The fan 22 can take the form, in particular, of an axial fan that draws air in through an air intake opening 26 oriented perpendicular to the rear of the backrest 16 and exhausts it in the same direction through an air outlet 28 toward the flexible bellows 36. The air intake opening 26 defines an intake passage 27 for the air-handling device 23. The bellows 36 is preferably rigidly connected to a fan housing 24 so that the fan 22 can be adequately fixed in the backrest 16 by this connection alone. Alternatively, a radial fan may be used as the air-handling device 23.
At least in a lower region of the backrest 16 near the floor, the rear backrest cover 20 is permeable to the air drawn in by the fan 22. In the example embodiment shown, essentially the entire backrest cover 20 is designed to be air permeable, which is indicated by the plurality of parallel arrows running perpendicular to the rear of the backrest 16. Between the air intake opening 26 of the fan 22 and the backrest cover 20 can be arranged a spacer textile 38 that firstly can ensure better air distribution, even in the radial direction, and secondly can prevent the backrest cover from getting into rotating parts of the fan 22. This spacer textile 38 can take the form of a mesh-type or weave-like knit spacer, which if desired can also accomplish additional attachment of the fan housing 24 in the backrest 16.
The air-distributing and air-directing function of the spacer textile 38 is characterized by a vertical downward arrow that indicates air circulation within the backrest 16 in a radial direction toward the fan 22. Also visible are two arrows perpendicular to a center axis of the fan housing 24, which indicate the radial intake of air through the spacer textile 38 toward the air intake opening 26 of the fan 22. The spacer textile 38 or the knit spacer can accomplish the result that the air conveyed by the fan 22 into the air distribution structures 32 is also drawn in from higher regions and possibly over the full area of the rear of the backrest 16.
The backrest cover 20 can in particular take the form of a woven or knitted textile that is air permeable and opaque. Intake noise from the fan 22 is substantially suppressed due to the large-area air intake through large regions of the rear backrest cover 20, since no resonance-producing air ducts are needed in the intake region. Moreover, the large-area distribution of the air intake ensures that no objectionable drafts are noticeable to the rear seat passengers.
In addition to the functions mentioned, the weave or knit of the backrest cover 20 can fulfill additional functions, for example a filter function to protect the interior spaces of the seat 10 from particles and dust, which could otherwise accumulate in the seat 10 and cause problems after a relatively long period of operation. Moreover, the backrest cover 20 can be designed as a noise-suppressing cover that firstly shields the noises emitted by the fan 22 and secondly can absorb road noise occurring in the vehicle.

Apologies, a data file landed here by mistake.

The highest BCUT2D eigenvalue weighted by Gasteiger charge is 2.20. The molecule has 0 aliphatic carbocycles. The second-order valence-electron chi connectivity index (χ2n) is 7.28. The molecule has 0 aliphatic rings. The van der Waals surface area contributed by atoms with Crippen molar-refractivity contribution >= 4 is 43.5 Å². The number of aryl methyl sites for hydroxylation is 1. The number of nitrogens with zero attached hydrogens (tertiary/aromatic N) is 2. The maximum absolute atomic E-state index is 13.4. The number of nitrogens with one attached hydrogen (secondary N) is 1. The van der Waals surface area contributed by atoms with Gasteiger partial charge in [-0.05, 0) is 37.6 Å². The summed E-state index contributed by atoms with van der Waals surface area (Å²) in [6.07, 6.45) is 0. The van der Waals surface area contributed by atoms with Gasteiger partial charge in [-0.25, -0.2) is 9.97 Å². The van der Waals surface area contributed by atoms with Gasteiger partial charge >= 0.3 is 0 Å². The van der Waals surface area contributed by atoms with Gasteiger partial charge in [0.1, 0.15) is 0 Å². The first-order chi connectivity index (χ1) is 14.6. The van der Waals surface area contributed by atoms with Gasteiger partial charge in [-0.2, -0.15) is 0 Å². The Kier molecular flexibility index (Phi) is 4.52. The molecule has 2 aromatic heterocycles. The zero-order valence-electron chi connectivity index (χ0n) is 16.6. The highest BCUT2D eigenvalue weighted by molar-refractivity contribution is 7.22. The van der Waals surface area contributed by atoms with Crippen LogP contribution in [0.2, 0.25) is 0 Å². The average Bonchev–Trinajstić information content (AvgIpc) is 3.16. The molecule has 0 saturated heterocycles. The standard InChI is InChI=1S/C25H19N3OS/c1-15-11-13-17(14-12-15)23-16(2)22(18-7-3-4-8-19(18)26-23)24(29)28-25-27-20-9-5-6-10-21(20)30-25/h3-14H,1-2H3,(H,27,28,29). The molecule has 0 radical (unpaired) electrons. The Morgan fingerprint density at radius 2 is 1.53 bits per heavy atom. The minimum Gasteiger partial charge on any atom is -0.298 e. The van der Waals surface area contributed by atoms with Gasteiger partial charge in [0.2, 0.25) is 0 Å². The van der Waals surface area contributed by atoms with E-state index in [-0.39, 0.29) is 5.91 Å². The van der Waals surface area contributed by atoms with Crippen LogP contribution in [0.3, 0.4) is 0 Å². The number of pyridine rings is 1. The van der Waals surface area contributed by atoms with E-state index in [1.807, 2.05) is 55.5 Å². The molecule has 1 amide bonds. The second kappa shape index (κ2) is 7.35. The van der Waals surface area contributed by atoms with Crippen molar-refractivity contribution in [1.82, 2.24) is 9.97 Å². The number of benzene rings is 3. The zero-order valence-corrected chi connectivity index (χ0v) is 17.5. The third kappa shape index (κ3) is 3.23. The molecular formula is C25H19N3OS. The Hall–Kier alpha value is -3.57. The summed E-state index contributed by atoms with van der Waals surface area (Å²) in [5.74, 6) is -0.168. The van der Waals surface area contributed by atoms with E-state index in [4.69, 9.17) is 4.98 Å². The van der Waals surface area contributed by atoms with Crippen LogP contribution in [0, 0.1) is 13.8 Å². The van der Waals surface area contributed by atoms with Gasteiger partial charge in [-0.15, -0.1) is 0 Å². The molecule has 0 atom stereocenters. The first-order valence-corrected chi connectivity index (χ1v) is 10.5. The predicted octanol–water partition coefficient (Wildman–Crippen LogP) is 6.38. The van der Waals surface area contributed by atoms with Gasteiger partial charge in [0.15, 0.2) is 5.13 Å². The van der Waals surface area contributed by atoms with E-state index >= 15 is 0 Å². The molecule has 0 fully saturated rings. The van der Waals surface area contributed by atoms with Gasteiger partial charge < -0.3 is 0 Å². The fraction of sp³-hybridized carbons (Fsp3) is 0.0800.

A similar air distribution structure is provided in the seat surface 12. Here, too, multiple air ducts 30 are arranged within a seat cushion 14, through which the air that has been drawn in by an air-handling device 23—in particular a fan 22—is conveyed to the surface upon which a person can sit. In regions near the top of the seat surface 12, air distribution structures 32 are provided, each of which communicates with an air duct 30. Here, too, the air can pass to the outside, again through air outlets 34 or through an air-permeable fabric 40. An air distribution structure 32 on the underside of the seat surface 12 communicates at the top with the air ducts 30. At the bottom, it opens into an air outlet of the fan 22, which draws in the air axially from below.
The air conditioning apparatus can be set up to blow ambient air toward the seat surface. It can also be operated in the reverse direction, however, to draw air away from a seated passenger.
While the invention has been described in connection with one or more embodiments, it is to be understood that the specific mechanisms and techniques which have been described are merely illustrative of the principles of the invention, numerous modifications may be made to the methods and apparatus described without departing from the spirit and scope of the invention as defined by the appended claims.
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|U.S. Classification||297/180.14, 297/180.1, 297/452.42, 297/452.46, 297/180.13|
|International Classification||B60N2/44, B60N2/56, A47C7/74|
|Cooperative Classification||B60N2/5657, B60N2/5635|
|Apr 29, 2004||AS||Assignment|
Owner name: W.E.T. AUTOMOTIVE SYSTEMS AG, GERMANY
Free format text: ASSIGNMENT OF ASSIGNORS INTEREST;ASSIGNOR:STOEWE, STEFAN;REEL/FRAME:014579/0963
Effective date: 20040107
|Feb 25, 2008||AS||Assignment|
Owner name: W.E.T. AUTOMOTIVE SYSTEMS, A.G., GERMANY
Free format text: ASSIGNMENT OF ASSIGNORS INTEREST;ASSIGNOR:JOHNSON CONTROLS TECHNOLOGY;REEL/FRAME:020571/0588
Effective date: 20080214
|May 29, 2009||FPAY||Fee payment|
Year of fee payment: 4
|Mar 12, 2013||FPAY||Fee payment|
Year of fee payment: 8
|Apr 24, 2015||AS||Assignment|
Owner name: GENTHERM GMBH, GERMANY
Free format text: CHANGE OF NAME;ASSIGNOR:W.E.T. AUTOMOTIVE SYSTEMS AG;REEL/FRAME:035496/0605
Effective date: 20140428